His second argument, that the goods and services provided by automation are naturally better than those of a human, is questionable. His examples are autonomous vehicles, online booking, and robotic surgical tools. The first does not yet exist, the second is arguably only efficient from the perspective of the services being booked, and the third isn’t (yet) replacing any labor. To take the second and third in more detail: An online booking system as a replacement for a travel agent is attractive to consumers because it means they spend their own time rather than spending money for a solution. This may take more time (depending on what the person needs) or less time (because they just wanted something quick that a search algorithm can easily replicate), and replaces expertise and judgment with algorithmic probability. I wouldn’t call this better, merely different. The third example increases the safety of surgery and decreases patient recovery time. This is good for just about everyone, and because the demand for surgery is so great, there is no significant loss anywhere. Should the robot get to the point where they can autonomously do a heart operation in an hour and send the patient home in two days, the impact would be far greater.
Let us now cherry-pick a counter-example: automated ordering kiosks at fast food outlets. This removes a job and lowers costs for the business, which will likely pocket that difference, write off the cost of the kiosk in depreciation, and thus screw the tax collector coming and going. There is a minimal change in the efficiency of ordering food, and because of the lack of expertise in using the system, the customer takes longer to order, requiring more kiosks than there were workers, which are all written off. There is an increase in kiosk-making employment, which would be an offset except the kiosks are likely made and assembled by robots.
Later that year, governments considered – and usually rejected – any kind of automation tax. The EU refused to do so, citing fears it would slow innovation. It was put forward in San Francisco, but it appears that so far only a tax on automated vehicle rides (not yet implemented) has been approved. The right-wing jabbernowls briefly took notice of it via Ms. Wu (who’s notoriety in other spheres makes her a focal point for the attention of extreme 1st amendment writers). They made no policy arguments, but the reaction was illustrative of how the debate would likely be presented in the Senate if the congress-critters believed the average voter was watching or cared.
In South Korea, however, the ball began to roll. As the most mechanized economy in the world began to notice that automation was beginning to become economically inefficient, they debated, proposed, and finally passed a measure which decreased the subsidies for automation. This was met with a mixed response, but it was a first step and given that SK remains a robotics hub globally 2 years later, it seems not to have stifled innovation.
Talk has continued in the US in 2018 and 2019, with little change in arguments for and against. The only concrete action that has been taken is the most recent GOP-sponsored tax bill, which made it possible to not only accelerate depreciation, but write off the entire cost of automated equipment the first year it is bought. Effectively an even greater incentive to automate, there are already signs that it has resulted in more automation, though the results remain preliminary. This is, however, to be expected. Some States and smaller countries may take action sooner, but the larger governments will not act until we have passed the crisis point, and the actions they take then will have to be extreme to correct the imbalance. Until then, pro-business lobbies will make sure that automation is the preferred solution, speeding up the job loss to a rate where new tasks cannot organically be discovered fast enough. We may not be in the big one, the moment when automation starts taking tasks away faster than it adds them, but the tax code and pro-automation policies currently in place will make the short-term situation feel like it.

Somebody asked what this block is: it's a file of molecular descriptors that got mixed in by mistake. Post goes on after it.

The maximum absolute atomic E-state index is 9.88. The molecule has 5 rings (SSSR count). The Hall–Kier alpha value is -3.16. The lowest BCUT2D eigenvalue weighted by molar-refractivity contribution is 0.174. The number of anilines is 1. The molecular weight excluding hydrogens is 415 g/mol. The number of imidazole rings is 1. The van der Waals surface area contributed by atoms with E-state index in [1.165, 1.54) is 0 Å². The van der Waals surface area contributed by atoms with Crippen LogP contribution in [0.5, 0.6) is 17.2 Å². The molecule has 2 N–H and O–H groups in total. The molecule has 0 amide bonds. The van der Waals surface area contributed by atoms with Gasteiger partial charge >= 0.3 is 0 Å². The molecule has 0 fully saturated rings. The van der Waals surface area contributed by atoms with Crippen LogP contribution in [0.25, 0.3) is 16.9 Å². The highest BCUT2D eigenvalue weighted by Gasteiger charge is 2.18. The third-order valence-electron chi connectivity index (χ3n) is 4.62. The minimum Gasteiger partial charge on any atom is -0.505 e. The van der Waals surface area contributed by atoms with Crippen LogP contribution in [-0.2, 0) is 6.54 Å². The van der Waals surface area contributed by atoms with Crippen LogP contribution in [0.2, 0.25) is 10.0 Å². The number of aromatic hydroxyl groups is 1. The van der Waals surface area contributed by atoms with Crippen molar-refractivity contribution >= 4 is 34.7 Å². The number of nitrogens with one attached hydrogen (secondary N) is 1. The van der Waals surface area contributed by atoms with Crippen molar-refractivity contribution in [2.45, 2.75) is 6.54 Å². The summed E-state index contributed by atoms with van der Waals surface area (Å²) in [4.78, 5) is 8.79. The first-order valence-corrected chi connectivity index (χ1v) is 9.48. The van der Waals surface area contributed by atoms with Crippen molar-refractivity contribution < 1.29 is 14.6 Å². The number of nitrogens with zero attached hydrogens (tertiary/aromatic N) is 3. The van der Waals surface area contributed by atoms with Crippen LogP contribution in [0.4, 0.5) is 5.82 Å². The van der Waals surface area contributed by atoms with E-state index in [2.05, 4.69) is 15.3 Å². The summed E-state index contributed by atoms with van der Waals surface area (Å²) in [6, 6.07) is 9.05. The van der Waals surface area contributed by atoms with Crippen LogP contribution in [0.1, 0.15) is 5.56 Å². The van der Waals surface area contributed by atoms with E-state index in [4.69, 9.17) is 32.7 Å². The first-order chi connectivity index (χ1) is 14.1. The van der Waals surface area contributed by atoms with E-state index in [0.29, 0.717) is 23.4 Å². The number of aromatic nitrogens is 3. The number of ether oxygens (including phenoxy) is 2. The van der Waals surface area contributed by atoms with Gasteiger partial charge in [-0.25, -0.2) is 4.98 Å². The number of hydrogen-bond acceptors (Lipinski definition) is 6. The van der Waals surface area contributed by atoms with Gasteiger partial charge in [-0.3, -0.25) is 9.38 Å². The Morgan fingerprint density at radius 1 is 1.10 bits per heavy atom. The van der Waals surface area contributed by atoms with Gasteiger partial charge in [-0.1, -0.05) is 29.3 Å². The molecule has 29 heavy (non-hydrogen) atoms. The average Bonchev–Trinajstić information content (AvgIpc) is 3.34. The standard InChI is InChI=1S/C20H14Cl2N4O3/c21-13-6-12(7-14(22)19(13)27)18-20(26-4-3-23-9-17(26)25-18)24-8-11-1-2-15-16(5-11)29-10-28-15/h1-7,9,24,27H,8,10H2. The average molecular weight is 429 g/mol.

Ultimately, the difficulty is that as the means of production focus ever more on machines, it is harder for we as humans to link ourselves to what is produced in our economy. If fewer people produce more goods, how do we as a society represent that output? Money is a rough representation of the value of time spent doing a productive task, and is exchanged for other peoples’ output. What is the value of money when everything we need as human beings is made by an autonomous system without any input from a human except as the owner of the system? What can we give them that is more valuable than what they already have? This is why universal basic income is gradually being taken more seriously; because we can’t be sure that this isn’t the big one. A post-scarcity society is in an even more Malthusian bind than a scarcity-based economy because its output is strictly measurable, mechanistic, and changes only with the increase in technological advancement. There is no “hidden hand” to absolve society of blame, no faceless economic force to excuse poverty and starvation.
And that may be the most dangerous thing of all. When everything is automated, who chooses the size of the population, its distribution, its upkeep? As long as economics is confusing, policy can be vague. When we know precisely how much our machines can produce, we can say with certainty that X people can live at Y standard or X+N people can live at Y-R standard. We can optimize the curve. Then it’s just a matter of determining how to control X in order to get our desired Y.